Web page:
People have been asking us about the theme we've chosen for this year's annual Best of Kansas City issue. They wonder: Why Candyland?
Well, it's like this: One afternoon not so long ago, we were staring out the third-floor windows here at 1701 Main, mesmerized for the hundredth time at the up-up-up progress of the Kauffman Center for the Performing Arts.
We were hungry that afternoon, the very day we were choosing a theme for BOKC, the kind of hungry that alters perceptions a bit for want of something ... something ... ahhh, something sweet. Suddenly, we saw it. The Kauffman Center, observed just so, looked just like the illustration on a Valomilk wrapper.
Candyland! We're in Candyland!
Charles Ferruzza, our food critic, staff writer and go-to historian, immediately reminded us that Harry Sifers created the Valomilk Candy Cup in Kansas City in 1931. And today, the sticky sweet is made here by the family. Harry was an idea man. He often came up with names for his candy bars before his chief confectioner could devise the recipe. When the tomb of Tutankhamun was discovered in 1922, Harry noted the media frenzy and rolled out the Old King Tut bar, an ultimately doomed nut roll.
We've been America's sweet basket for most of the last century. KC's 1911 city directory lists dozens of independently owned confectionery shops. Each sold house-made candies: fudge, lemon drops, marshmallows, peppermint sticks. Around the same time, a young farmer named Russell Stover decided that growing flax wasn't for him, and he took a sales job with a Minnesota candy company.
Pushing candy turned out to be a lot more pleasurable than farming. Within a decade, Stover and his wife, Clara, had opened a second candy factory in Kansas City to produce Mrs. Stover's Bungalow Candies.
Russell Stover remains headquartered in Kansas City and is the largest manufacturer of boxed chocolates in America, as well as the third-largest chocolate manufacturer in the country (after Hershey's and Mars).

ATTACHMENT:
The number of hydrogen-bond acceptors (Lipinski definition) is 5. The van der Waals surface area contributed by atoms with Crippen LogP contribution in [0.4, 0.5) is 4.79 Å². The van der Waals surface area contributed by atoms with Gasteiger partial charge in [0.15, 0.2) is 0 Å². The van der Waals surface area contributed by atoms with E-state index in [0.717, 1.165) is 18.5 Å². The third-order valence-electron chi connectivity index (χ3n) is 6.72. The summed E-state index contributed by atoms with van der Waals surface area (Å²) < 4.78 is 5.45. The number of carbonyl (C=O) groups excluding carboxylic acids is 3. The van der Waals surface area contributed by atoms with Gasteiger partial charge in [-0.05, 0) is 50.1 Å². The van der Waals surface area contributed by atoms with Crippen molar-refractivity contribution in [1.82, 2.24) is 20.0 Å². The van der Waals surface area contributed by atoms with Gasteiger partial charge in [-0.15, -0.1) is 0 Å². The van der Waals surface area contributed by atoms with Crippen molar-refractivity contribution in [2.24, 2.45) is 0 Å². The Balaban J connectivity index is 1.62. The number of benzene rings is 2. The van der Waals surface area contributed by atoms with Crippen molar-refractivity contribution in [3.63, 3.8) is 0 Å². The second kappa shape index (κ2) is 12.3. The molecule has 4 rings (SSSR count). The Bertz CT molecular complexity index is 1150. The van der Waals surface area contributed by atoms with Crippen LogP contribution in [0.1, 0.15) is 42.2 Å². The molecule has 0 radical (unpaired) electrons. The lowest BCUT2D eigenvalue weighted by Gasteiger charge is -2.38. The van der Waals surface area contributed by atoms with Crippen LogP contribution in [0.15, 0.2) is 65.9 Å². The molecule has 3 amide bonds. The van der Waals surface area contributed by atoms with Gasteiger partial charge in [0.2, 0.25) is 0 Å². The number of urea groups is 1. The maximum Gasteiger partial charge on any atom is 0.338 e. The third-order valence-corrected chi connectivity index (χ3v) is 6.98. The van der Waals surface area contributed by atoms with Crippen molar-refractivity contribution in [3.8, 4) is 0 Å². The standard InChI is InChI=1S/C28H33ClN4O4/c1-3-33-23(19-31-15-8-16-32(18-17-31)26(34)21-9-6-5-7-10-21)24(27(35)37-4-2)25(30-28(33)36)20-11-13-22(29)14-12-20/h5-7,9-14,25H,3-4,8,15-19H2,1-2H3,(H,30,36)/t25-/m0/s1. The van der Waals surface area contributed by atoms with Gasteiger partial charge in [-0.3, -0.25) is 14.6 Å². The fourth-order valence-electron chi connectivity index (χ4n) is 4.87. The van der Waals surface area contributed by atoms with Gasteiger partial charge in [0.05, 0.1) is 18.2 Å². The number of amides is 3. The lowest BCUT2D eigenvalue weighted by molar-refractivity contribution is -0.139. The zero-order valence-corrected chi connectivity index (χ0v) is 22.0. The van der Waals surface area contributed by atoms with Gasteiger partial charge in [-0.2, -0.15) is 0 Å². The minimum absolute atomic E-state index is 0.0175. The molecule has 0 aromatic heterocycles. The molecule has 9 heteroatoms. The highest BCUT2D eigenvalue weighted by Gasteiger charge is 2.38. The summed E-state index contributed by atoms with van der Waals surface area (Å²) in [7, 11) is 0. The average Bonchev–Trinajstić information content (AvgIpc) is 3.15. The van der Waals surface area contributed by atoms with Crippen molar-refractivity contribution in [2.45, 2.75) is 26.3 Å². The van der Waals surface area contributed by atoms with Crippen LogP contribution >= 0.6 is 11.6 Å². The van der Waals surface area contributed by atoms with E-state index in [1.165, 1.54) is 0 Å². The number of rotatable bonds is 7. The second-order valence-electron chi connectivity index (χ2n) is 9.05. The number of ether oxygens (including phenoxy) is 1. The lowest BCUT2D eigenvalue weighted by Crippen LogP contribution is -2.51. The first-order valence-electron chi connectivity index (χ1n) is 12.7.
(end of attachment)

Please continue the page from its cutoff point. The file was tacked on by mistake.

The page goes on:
This local tradition is being updated by, among others, Christopher Elbow, who does with modern passion and invention what Russell Stover did 80 years ago: Create fine chocolates and ice creams.
Innovations in this town aren't limited to candy, but the things we're proudest of are all pretty sweet. So for your sampling delight, we've unwrapped 2011's best local businesses, restaurants, bars, concert venues, writers, artists, performers, athletes, chefs, and on and on. Of course, we always ask you, the reader, what you're sweet on these days. Your answers to our biggest-ever readers' poll are right up front. Between your opinions and ours, there's a lot to chew on. Enjoy.
Art Director: Ashford Stamper
Illustrations: Ashford Stamper and Paul Kisling
Writers: Berry Anderson, Jonathan Bender, Charles Ferruzza, Deborah Hirsch, David Hudnall, Justin Kendall, David Martin, Chris Packham, Ben Palosaari, Nadia Pflaum, Chris Rasmussen, Nancy Hull Rigdon, Nick Spacek, Abbie Stutzer and Scott Wilson
Proofreader: Brent Shepherd
Copy Editor: Deborah Hirsch
Managing Editor: David Martin
Editor: Scott Wilson